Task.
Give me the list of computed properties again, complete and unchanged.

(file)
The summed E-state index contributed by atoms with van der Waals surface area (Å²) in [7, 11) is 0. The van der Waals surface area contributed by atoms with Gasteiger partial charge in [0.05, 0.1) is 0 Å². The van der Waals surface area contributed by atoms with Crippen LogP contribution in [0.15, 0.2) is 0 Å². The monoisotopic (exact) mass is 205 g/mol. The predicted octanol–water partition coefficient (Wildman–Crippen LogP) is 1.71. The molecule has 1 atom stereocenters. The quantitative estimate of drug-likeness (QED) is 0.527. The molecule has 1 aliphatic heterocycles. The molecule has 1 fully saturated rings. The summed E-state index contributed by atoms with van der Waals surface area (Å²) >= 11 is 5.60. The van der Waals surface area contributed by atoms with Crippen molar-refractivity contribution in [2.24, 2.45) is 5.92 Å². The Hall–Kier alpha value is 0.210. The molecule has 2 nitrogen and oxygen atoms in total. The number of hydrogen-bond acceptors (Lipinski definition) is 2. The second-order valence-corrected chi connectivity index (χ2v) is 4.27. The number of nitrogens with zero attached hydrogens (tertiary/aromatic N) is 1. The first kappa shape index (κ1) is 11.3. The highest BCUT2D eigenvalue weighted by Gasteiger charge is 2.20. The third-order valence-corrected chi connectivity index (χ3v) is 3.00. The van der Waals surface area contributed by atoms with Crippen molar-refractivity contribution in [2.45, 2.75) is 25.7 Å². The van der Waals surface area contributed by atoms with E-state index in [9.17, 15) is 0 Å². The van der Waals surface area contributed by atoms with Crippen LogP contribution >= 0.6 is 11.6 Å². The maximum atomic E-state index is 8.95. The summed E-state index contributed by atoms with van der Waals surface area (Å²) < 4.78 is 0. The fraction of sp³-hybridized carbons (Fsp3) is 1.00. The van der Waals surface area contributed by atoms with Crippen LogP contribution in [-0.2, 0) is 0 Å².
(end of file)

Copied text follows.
The summed E-state index contributed by atoms with van der Waals surface area (Å²) in [7, 11) is 0. The van der Waals surface area contributed by atoms with Gasteiger partial charge in [0.05, 0.1) is 0 Å². The van der Waals surface area contributed by atoms with Crippen LogP contribution in [0.15, 0.2) is 0 Å². The monoisotopic (exact) mass is 205 g/mol. The predicted octanol–water partition coefficient (Wildman–Crippen LogP) is 1.71. The molecule has 1 atom stereocenters. The quantitative estimate of drug-likeness (QED) is 0.527. The molecule has 1 aliphatic heterocycles. The molecule has 1 fully saturated rings. The summed E-state index contributed by atoms with van der Waals surface area (Å²) >= 11 is 5.60. The van der Waals surface area contributed by atoms with Crippen molar-refractivity contribution in [2.24, 2.45) is 5.92 Å². The Hall–Kier alpha value is 0.210. The molecule has 2 nitrogen and oxygen atoms in total. The number of hydrogen-bond acceptors (Lipinski definition) is 2. The second-order valence-corrected chi connectivity index (χ2v) is 4.27. The number of nitrogens with zero attached hydrogens (tertiary/aromatic N) is 1. The first kappa shape index (κ1) is 11.3. The highest BCUT2D eigenvalue weighted by Gasteiger charge is 2.20. The third-order valence-corrected chi connectivity index (χ3v) is 3.00. The van der Waals surface area contributed by atoms with Crippen molar-refractivity contribution in [2.45, 2.75) is 25.7 Å². The van der Waals surface area contributed by atoms with E-state index in [9.17, 15) is 0 Å². The van der Waals surface area contributed by atoms with Crippen LogP contribution >= 0.6 is 11.6 Å². The maximum atomic E-state index is 8.95. The summed E-state index contributed by atoms with van der Waals surface area (Å²) < 4.78 is 0. The fraction of sp³-hybridized carbons (Fsp3) is 1.00. The van der Waals surface area contributed by atoms with Crippen LogP contribution in [-0.2, 0) is 0 Å².